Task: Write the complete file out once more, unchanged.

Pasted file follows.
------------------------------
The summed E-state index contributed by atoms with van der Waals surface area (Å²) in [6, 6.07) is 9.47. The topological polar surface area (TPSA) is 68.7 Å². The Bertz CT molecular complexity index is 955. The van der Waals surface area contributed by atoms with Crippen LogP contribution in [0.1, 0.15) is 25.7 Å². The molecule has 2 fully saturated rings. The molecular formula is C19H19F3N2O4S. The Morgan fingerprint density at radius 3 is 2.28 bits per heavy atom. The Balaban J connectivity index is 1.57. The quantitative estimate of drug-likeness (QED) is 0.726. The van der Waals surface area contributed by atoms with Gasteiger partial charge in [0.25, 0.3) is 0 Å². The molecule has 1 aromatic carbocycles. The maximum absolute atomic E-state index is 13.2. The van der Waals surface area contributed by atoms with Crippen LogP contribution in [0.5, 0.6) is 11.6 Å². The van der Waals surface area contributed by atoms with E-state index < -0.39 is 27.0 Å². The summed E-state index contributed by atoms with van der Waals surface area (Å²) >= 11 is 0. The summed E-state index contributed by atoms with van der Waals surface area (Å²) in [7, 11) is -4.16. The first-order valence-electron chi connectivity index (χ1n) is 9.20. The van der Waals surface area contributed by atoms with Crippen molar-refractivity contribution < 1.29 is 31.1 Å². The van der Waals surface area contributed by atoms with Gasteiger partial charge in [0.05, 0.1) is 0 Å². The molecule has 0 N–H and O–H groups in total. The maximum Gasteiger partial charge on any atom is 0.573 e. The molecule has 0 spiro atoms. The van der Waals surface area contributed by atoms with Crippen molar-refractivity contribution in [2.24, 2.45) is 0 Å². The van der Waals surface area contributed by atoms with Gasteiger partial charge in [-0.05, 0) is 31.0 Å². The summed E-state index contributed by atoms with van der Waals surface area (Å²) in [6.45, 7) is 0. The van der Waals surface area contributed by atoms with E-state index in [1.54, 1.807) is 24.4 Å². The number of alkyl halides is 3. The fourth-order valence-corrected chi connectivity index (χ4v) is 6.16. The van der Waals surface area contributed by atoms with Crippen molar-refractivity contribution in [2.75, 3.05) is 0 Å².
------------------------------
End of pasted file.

The summed E-state index contributed by atoms with van der Waals surface area (Å²) in [6, 6.07) is 9.47. The topological polar surface area (TPSA) is 68.7 Å². The Bertz CT molecular complexity index is 955. The van der Waals surface area contributed by atoms with Crippen LogP contribution in [0.1, 0.15) is 25.7 Å². The molecule has 2 fully saturated rings. The molecular formula is C19H19F3N2O4S. The Morgan fingerprint density at radius 3 is 2.28 bits per heavy atom. The Balaban J connectivity index is 1.57. The quantitative estimate of drug-likeness (QED) is 0.726. The van der Waals surface area contributed by atoms with Gasteiger partial charge in [0.25, 0.3) is 0 Å². The molecule has 1 aromatic carbocycles. The maximum absolute atomic E-state index is 13.2. The van der Waals surface area contributed by atoms with Crippen LogP contribution in [0.5, 0.6) is 11.6 Å². The van der Waals surface area contributed by atoms with E-state index < -0.39 is 27.0 Å². The summed E-state index contributed by atoms with van der Waals surface area (Å²) >= 11 is 0. The summed E-state index contributed by atoms with van der Waals surface area (Å²) in [7, 11) is -4.16. The first-order valence-electron chi connectivity index (χ1n) is 9.20. The van der Waals surface area contributed by atoms with Crippen molar-refractivity contribution < 1.29 is 31.1 Å². The van der Waals surface area contributed by atoms with Gasteiger partial charge in [0.05, 0.1) is 0 Å². The molecule has 0 N–H and O–H groups in total. The maximum Gasteiger partial charge on any atom is 0.573 e. The molecule has 0 spiro atoms. The van der Waals surface area contributed by atoms with Crippen molar-refractivity contribution in [2.24, 2.45) is 0 Å². The van der Waals surface area contributed by atoms with Gasteiger partial charge in [-0.05, 0) is 31.0 Å². The summed E-state index contributed by atoms with van der Waals surface area (Å²) in [6.45, 7) is 0. The van der Waals surface area contributed by atoms with E-state index in [1.54, 1.807) is 24.4 Å². The number of alkyl halides is 3. The fourth-order valence-corrected chi connectivity index (χ4v) is 6.16. The van der Waals surface area contributed by atoms with Crippen molar-refractivity contribution in [2.75, 3.05) is 0 Å².